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We shall next speak of those places which are said, in the Catalogue of the Ships, to be under the government of Mycenæ and Agamemnon: the lines are these: “ Those who inhabited Mycenæ, a well-built city,
     and the wealthy Corinth, and Cleonæ well built,
and Orneiæ, and the lovely Aræthyrea,
     and Sicyon, where Adrastus first reigned,
and they who inhabited Hyperesia, and the lofty Gonoessa and Pellene, and Ægium,
     and the whole range of the coast, and those who lived near the spacious Helice.1

Mycenæ exists no longer. It was founded by Perseus. Sthenelus succeeded Perseus; and Eurystheus, Sthenelus. These same persons were kings of Argos also. It is said that Eurystheus, having engaged, with the assistance of the Athenians, in an expedition to Marathon against the descendants of Hercules and Iolaus, fell in battle, and that the remainder of his body was buried at Gargettus, but his head apart from it at Tricorythus2 (Corinth?), Iolaus having severed it from the body near the fountain Macaria, close to the chariot-road. The spot itself has the name of ‘Eurystheus'-head.’

Mycenæ then passed into the possession of the Pelopidæ who had left the Pisatis, then into that of the Heracleidaæ, who were also masters of Argos. But after the sea-fight at Salamis, the Argives, together with the Cleonæi, and the Tegetæ, invaded Mycenæ, and razed it, and divided the territory among themselves. The tragic writers, on account of the proximity of the two cities, speak of them as one, and use the name of one for the other. Euripides in the same play calls the same city in one place Mycenæ, and in another Argos, as in the Iphigeneia,3 and in the Orestes.4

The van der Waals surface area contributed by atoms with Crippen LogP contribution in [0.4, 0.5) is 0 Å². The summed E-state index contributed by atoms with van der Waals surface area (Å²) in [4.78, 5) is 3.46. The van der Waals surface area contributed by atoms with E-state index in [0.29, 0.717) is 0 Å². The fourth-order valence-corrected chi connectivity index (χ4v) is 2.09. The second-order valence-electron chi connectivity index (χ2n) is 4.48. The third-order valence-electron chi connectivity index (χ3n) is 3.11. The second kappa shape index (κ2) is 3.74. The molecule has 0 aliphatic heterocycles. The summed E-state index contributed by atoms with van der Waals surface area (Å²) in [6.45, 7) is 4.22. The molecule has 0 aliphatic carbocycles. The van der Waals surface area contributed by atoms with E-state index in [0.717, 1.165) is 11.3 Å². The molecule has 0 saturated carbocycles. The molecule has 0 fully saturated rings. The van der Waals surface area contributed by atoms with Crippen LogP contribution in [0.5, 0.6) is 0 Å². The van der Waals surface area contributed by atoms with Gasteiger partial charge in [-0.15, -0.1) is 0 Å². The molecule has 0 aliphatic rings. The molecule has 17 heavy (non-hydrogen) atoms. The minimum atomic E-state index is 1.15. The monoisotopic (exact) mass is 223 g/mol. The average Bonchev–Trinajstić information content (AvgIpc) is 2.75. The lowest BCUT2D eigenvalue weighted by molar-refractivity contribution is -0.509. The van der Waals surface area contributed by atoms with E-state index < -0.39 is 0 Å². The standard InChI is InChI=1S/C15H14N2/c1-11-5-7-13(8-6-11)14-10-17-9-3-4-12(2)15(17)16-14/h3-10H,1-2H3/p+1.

Cleonæ is a town situated upon the road leading from Argos to Corinth, on an eminence, which is surrounded on all sides by dwellings, and well fortified, whence, in my opinion, Cleonæ was properly described as ‘well built.’ There also, between Cleonæ and Phlius, is Nemea, and the grove where it was the custom of the Argives to celebrate the Nemean games: here is the scene of the fable of the Nemean Lion, and here also the village Bembina. Cleonæ is distant from Argos 120 stadia, and 80 from Corinth. And we have ourselves beheld the city from the Acrocorinthus.

1 Il. ii. 569.

2 Tricorythus in place of Corinth is the suggestion of Coray.

3 Iph. Taur. 508 et seq.

4 Orest. 98, 101, 1246.

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